Making the child the centre of the story, and an active participant in the reading, telling or retelling of the story personalizes the experience. Many students with ID see the world from mainly one perspective – their own. They are the centre of their own universe and by including them in the activity; they immerse themselves quite willingly, eliciting many positive outcomes and responses that normally might not occur using other systems or methods.
The graphics and animations, and often the rewards can sometimes overpower and dilute potential learning outcomes. The correct answer should not represent the only goal, as it is rewarded in some software programs and Apps.
It is investigating the procedure and the processes by which the student resolved the question or puzzle. As the tablets have so many wonderful attributes and capacities such as voice, temperature and movement input as well as gesture and multi point touch screen capabilities, the interaction between the child and the content can be made more dynamic. It can be totally interactive on so many different levels. Children can be independent users and gain confidence and develop abilities at their own pace.
Apps that just cater to passive response have their place. The App developers who maximise the potential of these tablets will be rewarded with sales and exposure as they will harness the real power of this emerging technology.
Students with ID can be marginalised due their incapacity to adequately or accurately communicate their needs and articulate their desires. With these emerging devices such as iPod Touches and tablets, they can interact with others in meaningful and purposeful ways. They can explore our world and theirs, learning with technology that doesn’t label nor does it discriminate.
The mainstream appeal of the iPad and tablets affords them equity alongside peers and siblings. The specific Apps for communication, self care, early learning and leisure can work alongside Mum’s and Dad’s. They have equal opportunity to engage in their own pathway to being a contributor to society and progress to a brighter and more fulfilling future.
Inbuilt Features and Functions
Staff can take a photo using a digital camera or movie camera. The iPads have inbuilt cameras (backwards and forwards facing) so that educators, therapists and parents can immediately capture moments and important events in a child’s day. These can be stored, printed and shared as well as used in many other drawing, painting, photo manipulation, story making and multi-media based Apps. Many Apps have a camera or video capture function that enables greater interaction with the user and the content of the App.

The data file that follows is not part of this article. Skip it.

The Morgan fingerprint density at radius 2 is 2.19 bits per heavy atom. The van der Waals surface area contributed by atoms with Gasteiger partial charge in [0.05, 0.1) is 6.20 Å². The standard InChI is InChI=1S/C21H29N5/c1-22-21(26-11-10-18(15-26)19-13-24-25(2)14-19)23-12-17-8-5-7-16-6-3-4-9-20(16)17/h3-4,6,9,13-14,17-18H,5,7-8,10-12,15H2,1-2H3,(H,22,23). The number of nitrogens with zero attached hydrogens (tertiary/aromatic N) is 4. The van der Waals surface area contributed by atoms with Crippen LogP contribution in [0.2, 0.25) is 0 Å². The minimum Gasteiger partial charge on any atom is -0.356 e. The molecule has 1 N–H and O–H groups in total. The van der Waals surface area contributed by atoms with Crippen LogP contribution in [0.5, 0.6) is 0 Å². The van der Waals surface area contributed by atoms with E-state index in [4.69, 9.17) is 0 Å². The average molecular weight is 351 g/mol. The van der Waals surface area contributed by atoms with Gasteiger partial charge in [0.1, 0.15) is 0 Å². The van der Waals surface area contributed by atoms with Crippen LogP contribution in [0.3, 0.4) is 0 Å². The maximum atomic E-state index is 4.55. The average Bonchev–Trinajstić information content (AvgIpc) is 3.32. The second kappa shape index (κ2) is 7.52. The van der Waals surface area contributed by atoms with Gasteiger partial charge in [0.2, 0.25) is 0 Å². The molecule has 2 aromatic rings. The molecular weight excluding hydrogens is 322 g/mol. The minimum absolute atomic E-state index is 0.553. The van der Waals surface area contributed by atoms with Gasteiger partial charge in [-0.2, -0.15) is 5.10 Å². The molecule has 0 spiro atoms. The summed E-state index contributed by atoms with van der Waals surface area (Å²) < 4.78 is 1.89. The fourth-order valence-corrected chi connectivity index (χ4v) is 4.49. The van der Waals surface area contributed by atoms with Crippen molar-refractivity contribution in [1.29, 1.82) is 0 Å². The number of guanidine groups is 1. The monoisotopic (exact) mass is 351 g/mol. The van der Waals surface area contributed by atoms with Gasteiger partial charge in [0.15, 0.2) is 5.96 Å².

As the iPad has iTunes (and many other music Apps) the device can be used effectively for playing back sounds, sound effects, music and narration. Apps that offer ambient sounds, soothing music and relaxation music cater directly to children who require time out or an opportunity to be diverted or redirected. Popular music can be played in class or at playtime. Classroom projects created in Garage Band or other music Apps can cater to students with musical flair and be shared with classmates. Keyboards (representing pianos, organs) as well as guitars and drum kits invite children to play instruments and explore their sound qualities and/or compose music.
Apps that connect to radio stations and music platforms provide avenues for older students to recreate and work independently, sourcing and locating songs and instrumentals that appeal to them. This offers the iPad as an age appropriate and socially acceptable tool. Students are more likely to make their own decisions about what genre they enjoy and how to locate tracks and albums on the iTunes store as well as other music sites.
The iPad has built in text to speech (TTS) so any text that is typed, copied or pasted from internet sites can be voiced immediately. Students enjoy writing simple words and sentences, with the device voicing their attempts in notepad and writing tools. They can access information from any web resource and navigate more confidently as they can listen to the text on screen in their browser.
As voice and hand writing recognition is available in many Apps, the more confident writers and speakers can experiment with these inputs, bypassing traditional typing that can often be difficult, frustrating or impossible.